As long as you move to a neighborhood with a school that offers German curriculum, you should be able to choose to enroll your kids in the German curriculum rather than the French curriculum. Be aware that it isn't exactly the same curriculum. There isn't one curriculum that is then just translated into both languages, rather they are developed separately, though to meet the same federal standards. The germanophone and francophone systems are quite different and quite separate, even at the same school campus. Kids from the German-curriculum building and from the French-curriculum building who share a playground at pause time do not play with each other. The teachers from the French-curriculum buildings collaborate and present a joint Christmas concert, or join with other classes for the school picnic, or an art exhibition or to put together a play, but none of these things are done together with the German-curriculum teachers. The German-curriculum program has a different director and puts together separately a Christmas thing and an end-of-school party and hikes, etc. They coordinate just enough to arrange not to have their events in the same schoolyard on the same date.

Generally speaking, the francophone approach in the classroom is much more structured and serious. The germanophone approach to primary school education is a little less structured and noticeably more play-oriented in the younger years. For some reason, the germanophone system does math faster than the francophone system, at least for the first couple of years. The francophone kids will learn to write their names in cursive on the first day of first grade, and they will do all their work in cursive. The germanophone system sites studies showing that cursive writing inhibits learning to read and being understood and the kids will write only in print for at least the first bunch of years (which kind of makes sense--forms always specify that they be filled out in print because cursive is harder to read). Neither system seems better or worse, the kids all eventually learn the same material, but just so you know, the approach is different.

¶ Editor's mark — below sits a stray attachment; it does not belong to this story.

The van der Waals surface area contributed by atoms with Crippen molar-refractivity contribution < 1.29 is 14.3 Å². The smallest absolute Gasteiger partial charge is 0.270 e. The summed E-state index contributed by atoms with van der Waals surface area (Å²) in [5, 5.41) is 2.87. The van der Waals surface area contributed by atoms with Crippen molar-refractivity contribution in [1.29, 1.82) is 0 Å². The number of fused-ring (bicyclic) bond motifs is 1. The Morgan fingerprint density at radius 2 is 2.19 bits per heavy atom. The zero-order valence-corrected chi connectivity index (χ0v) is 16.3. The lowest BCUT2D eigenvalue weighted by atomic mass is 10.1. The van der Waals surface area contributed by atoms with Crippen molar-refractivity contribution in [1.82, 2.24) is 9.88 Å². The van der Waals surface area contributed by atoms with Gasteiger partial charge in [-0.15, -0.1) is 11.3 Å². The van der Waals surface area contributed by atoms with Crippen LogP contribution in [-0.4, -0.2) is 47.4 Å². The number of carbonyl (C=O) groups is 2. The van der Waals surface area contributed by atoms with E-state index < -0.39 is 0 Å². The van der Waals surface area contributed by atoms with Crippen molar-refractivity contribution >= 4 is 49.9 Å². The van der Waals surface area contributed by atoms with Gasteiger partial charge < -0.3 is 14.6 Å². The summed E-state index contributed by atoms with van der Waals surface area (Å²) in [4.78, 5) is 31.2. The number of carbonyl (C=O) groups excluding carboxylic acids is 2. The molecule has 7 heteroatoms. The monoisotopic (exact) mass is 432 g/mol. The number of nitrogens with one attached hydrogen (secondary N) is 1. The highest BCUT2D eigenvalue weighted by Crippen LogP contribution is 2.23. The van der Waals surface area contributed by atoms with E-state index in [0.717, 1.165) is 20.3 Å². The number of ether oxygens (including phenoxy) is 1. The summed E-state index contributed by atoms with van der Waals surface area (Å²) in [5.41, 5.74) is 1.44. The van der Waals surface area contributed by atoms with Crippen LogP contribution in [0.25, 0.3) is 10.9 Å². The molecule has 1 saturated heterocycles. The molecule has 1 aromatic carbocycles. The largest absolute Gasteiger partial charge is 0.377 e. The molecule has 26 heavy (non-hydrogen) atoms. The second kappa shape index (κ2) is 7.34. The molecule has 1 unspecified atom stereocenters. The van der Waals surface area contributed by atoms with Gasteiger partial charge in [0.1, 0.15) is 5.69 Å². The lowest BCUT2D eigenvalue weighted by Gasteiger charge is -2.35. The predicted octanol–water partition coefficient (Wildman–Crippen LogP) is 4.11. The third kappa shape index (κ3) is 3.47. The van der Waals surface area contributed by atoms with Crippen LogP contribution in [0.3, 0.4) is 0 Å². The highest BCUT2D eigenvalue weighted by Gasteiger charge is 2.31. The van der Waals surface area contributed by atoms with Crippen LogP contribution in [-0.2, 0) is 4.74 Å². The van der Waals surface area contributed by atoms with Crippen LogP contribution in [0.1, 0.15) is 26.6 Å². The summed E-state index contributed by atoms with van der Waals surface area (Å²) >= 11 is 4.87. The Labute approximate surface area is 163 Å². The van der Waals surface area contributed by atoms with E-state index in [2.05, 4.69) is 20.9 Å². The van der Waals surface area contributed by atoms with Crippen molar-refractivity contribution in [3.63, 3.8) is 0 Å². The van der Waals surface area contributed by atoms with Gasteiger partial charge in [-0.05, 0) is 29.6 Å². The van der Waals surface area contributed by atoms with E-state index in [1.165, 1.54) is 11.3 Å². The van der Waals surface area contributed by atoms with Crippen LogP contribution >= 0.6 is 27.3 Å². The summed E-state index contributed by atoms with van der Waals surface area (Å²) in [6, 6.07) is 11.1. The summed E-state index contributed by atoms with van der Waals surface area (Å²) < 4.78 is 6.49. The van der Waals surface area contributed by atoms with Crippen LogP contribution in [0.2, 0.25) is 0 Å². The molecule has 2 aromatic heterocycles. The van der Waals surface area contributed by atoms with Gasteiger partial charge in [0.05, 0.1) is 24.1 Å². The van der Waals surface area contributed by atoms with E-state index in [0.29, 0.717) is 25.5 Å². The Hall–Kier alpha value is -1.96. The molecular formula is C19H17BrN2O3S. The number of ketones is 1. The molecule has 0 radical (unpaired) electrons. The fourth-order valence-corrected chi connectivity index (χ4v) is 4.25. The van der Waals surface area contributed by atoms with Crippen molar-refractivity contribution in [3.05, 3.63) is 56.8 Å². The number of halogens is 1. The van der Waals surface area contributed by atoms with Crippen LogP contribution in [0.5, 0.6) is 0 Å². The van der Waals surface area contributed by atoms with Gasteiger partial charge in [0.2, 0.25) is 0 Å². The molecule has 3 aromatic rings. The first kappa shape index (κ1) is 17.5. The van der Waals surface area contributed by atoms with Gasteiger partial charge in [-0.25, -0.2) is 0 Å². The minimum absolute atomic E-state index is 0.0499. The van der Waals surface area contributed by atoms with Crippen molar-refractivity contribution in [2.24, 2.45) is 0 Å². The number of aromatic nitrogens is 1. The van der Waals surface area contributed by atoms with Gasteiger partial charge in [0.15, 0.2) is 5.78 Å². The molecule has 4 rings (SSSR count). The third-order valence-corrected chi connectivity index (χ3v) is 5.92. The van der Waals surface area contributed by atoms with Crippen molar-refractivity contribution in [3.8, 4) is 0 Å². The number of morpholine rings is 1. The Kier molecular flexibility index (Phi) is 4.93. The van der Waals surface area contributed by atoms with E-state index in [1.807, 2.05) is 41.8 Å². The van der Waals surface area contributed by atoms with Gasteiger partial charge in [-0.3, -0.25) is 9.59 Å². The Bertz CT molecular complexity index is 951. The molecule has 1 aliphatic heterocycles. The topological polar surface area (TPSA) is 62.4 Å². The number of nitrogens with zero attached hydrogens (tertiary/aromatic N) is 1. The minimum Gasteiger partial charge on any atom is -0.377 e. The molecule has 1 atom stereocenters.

It is unusual here in Fribourg because it is officially bilingual, but many things are hard to find in German. Basically all of the extracurricular activities that your child may take are offered only or mostly in French. It's hard to find books, birthday party invitations, music classes, dance classes, pottery courses, birthday party activities, help in stores, in German. It's definitely not going to help your kids in their early years to speak German in Fribourg because it's a minority of German-speakers in a city-agglomeration area that is mostly French-speaking, and it is easy to forget that German is dominant in the wider country. I think you are probably right that German is ultimately more useful (I've read about the anger that French-speaking companies have about their disadvantage compared to German-speaking companies in competing for government contracts, etc.). And, more to the point, all the kids who go to school in German in Fribourg ultimately end up speaking French quite well also (though Suisse-Romande natives will gently deride this French as the federal French, not real French), possibly because of all of the activities and dominant culture, whereas most of the kids who go to school in French in Fribourg will never really learn German well enough to speak it comfortably as adults, unless you put them in a German-speaking Scout group or vacation often in German-speaking areas or make other extensive efforts.